August 2005: Picture Construction With Reference to Digital Printing

The Frame, or The Functions of A Picture’s Edges

Part II: The Border

Our investigation of how digital printing can help our pictures hold the eye and soul of the observer now turns to all four edges of the frame—its border--considered as crucial elements of a picture’s structure.

As in previous columns, we will start with observable matters, simple visual forms within pictures. Later we will take up the more complex matter of the importance of structure to a picture’s very existence as a picture.

Also, as in May, June and July, we will focus on small-camera pictures and take our examples from the two great pioneers of 35mm photography, Andre Kertesz and Henri Cartier-Bresson.

We began our investigation of the bottom edge in photography with this photograph by Cartier-Bresson, together with its tracing.

If a similar tracing follows these forms along the other three edges, a border is revealed,

creating the frame within which the picture’s principal action and subject take place, and holding the imagery in.

In general, then, the forms along a picture’s four edges constitute a border-- a frame within the frame-- that not only participates in the composition but also contains the picture’s imagery. In this latter function the border helps distinguish the picture from the rest of the world—a room, an art gallery, a museum—in which the picture resides.

The Lesson from Tapestry, 3

At the university photography department in December (see “Making Pictures,” May, June, July), it was, in part, the lack of borders in some graduate students’ large pictures that gave me the feeling that the pictures were, to put it bluntly (albeit unflatteringly), leaking out the sides.

And once again it was tapestries in the Metropolitan Museum of Art and, later, in books, that strengthened my understanding of the importance of borders to the coherence of a picture.

But it was not only ornamental borders like the one in the tapestry illustrated below that brought borders into focus for me. It was also the forms just inside the ornamental border, which are, for the tapestry below, roughly as shown in the tracing.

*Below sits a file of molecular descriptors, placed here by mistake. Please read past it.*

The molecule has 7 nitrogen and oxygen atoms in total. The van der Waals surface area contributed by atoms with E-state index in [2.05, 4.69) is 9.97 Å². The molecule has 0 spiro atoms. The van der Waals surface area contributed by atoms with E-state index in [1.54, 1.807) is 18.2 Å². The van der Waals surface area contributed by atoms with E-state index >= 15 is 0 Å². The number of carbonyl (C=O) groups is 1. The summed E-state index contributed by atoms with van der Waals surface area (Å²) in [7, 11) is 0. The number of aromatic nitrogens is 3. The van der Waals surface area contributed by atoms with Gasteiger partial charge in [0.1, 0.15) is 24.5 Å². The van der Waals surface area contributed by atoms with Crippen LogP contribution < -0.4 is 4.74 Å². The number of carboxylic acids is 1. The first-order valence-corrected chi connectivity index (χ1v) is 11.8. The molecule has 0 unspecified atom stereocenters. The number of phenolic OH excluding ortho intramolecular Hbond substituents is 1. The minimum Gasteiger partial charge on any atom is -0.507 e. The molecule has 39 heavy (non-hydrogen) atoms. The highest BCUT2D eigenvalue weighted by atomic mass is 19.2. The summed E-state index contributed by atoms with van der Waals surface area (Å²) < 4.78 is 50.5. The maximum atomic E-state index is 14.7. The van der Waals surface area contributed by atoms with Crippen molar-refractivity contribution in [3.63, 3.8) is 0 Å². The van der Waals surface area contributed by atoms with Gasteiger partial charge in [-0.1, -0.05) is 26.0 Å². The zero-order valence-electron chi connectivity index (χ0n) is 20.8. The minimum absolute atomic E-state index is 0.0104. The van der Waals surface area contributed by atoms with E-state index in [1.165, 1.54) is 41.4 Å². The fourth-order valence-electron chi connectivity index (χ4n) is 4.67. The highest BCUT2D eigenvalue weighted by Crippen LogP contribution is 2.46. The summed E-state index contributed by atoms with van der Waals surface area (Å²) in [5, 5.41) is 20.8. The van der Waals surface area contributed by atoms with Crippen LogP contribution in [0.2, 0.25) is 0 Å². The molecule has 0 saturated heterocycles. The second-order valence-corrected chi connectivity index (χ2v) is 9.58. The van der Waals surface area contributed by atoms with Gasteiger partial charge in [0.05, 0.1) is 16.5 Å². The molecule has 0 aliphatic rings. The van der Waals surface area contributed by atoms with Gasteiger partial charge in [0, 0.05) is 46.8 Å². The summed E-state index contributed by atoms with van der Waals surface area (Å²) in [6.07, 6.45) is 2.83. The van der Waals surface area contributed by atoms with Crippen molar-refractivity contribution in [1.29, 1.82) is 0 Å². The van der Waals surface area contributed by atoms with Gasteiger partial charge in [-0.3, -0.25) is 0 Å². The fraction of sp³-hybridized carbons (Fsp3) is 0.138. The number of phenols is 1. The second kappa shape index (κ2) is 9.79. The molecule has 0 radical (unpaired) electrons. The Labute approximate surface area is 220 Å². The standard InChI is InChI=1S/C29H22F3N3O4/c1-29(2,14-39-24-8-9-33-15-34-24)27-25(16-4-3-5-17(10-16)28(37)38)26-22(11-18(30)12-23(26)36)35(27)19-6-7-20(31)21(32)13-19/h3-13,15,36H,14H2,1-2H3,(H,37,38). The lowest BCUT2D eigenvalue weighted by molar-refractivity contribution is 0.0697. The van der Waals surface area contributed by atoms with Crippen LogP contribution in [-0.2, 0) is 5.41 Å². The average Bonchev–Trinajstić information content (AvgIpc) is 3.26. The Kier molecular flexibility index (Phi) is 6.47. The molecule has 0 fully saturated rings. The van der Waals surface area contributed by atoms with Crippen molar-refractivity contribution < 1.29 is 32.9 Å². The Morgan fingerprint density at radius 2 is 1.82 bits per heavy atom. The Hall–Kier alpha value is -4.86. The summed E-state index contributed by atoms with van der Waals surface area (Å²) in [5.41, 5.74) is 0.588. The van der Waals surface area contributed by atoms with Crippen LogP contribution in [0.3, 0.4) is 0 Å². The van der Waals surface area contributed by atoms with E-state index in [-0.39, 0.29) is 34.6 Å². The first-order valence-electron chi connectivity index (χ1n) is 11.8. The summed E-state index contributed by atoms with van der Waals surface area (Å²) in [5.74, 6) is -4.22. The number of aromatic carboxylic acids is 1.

A survey of painting from the 15th century to the present would show borders in the most ancient pictures and bas reliefs in the art of all cultures. It would also show an historical development of borders similar to the development of the bottom passage that was given in last month’s column.

The examples below focus on works by some of the most innovative artists of the late 19th and early 20th centuries. The use of this one pictorial element by some of the most revolutionary modern artists is an argument that this ancient device is not just a traditional but an essential property of pictures.

The paintings below are also chosen to illustrate the great variety in this one structural element. For example, in the Winslow Homer painting, below, left, the border is in large part a series of subtle shifts in tonal value and a few lines. However, in the John Singer Sargent painting, below, right, the border is a dramatic clash among the aggressive forms along the top, right and bottom edges and the subtle fugitive forms in the paneling along the left edge.

As the paintings, below, by Vincent Van Gogh (left) and Paul Gauguin (right), show, there is no predicting how a border can be formed.

Below, paintings by Henri Rousseau (left) and Edouard Vuillard (right).

Here is a reproduction of Pablo Picasso’s revolutionary painting of 1907, Les Demoiselles d’Avignon,

which ushered in Cubism,

And here a reproduction of a late Picasso painting based on an early 19th century painting by Eugene Delacroix:

An interesting case in point is the late 19th century painter Georges Seurat. His intense interest in, and fascination with borders is seen in his earliest drawings and oil paintings.

It stayed active during his invention of Pointillism, as in oil sketches, below

which are studies for this famous painting of models in his studio.

In his late landscapes, his borders become more prominent.

Indeed, in some late works the border within the image is itself a painted image of a picture frame.

Borders in Cartier-Bresson

Like his bottom edges, Cartier-Bresson’s borders are built out of fragments: of foreground figures and objects, of background walls, windows and other architectural detail, including discoloration and/or shadows on a building’s surface.